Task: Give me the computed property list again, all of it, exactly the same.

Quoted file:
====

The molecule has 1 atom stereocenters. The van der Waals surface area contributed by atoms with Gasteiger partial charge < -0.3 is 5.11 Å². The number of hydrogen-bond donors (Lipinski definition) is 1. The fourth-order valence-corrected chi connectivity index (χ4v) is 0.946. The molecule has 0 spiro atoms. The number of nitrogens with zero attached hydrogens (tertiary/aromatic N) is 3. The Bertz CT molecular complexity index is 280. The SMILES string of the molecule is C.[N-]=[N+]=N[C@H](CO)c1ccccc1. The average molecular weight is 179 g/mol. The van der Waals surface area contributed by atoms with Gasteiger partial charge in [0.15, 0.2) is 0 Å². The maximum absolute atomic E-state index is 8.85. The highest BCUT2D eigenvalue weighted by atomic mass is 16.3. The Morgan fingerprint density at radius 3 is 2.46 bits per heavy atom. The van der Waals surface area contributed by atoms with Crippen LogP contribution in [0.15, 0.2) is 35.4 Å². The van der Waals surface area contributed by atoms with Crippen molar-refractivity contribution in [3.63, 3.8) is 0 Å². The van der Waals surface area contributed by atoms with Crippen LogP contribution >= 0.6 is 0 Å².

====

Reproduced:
The molecule has 1 atom stereocenters. The van der Waals surface area contributed by atoms with Gasteiger partial charge < -0.3 is 5.11 Å². The number of hydrogen-bond donors (Lipinski definition) is 1. The fourth-order valence-corrected chi connectivity index (χ4v) is 0.946. The molecule has 0 spiro atoms. The number of nitrogens with zero attached hydrogens (tertiary/aromatic N) is 3. The Bertz CT molecular complexity index is 280. The SMILES string of the molecule is C.[N-]=[N+]=N[C@H](CO)c1ccccc1. The average molecular weight is 179 g/mol. The van der Waals surface area contributed by atoms with Gasteiger partial charge in [0.15, 0.2) is 0 Å². The maximum absolute atomic E-state index is 8.85. The highest BCUT2D eigenvalue weighted by atomic mass is 16.3. The Morgan fingerprint density at radius 3 is 2.46 bits per heavy atom. The van der Waals surface area contributed by atoms with Crippen LogP contribution in [0.15, 0.2) is 35.4 Å². The van der Waals surface area contributed by atoms with Crippen molar-refractivity contribution in [3.63, 3.8) is 0 Å². The van der Waals surface area contributed by atoms with Crippen LogP contribution >= 0.6 is 0 Å².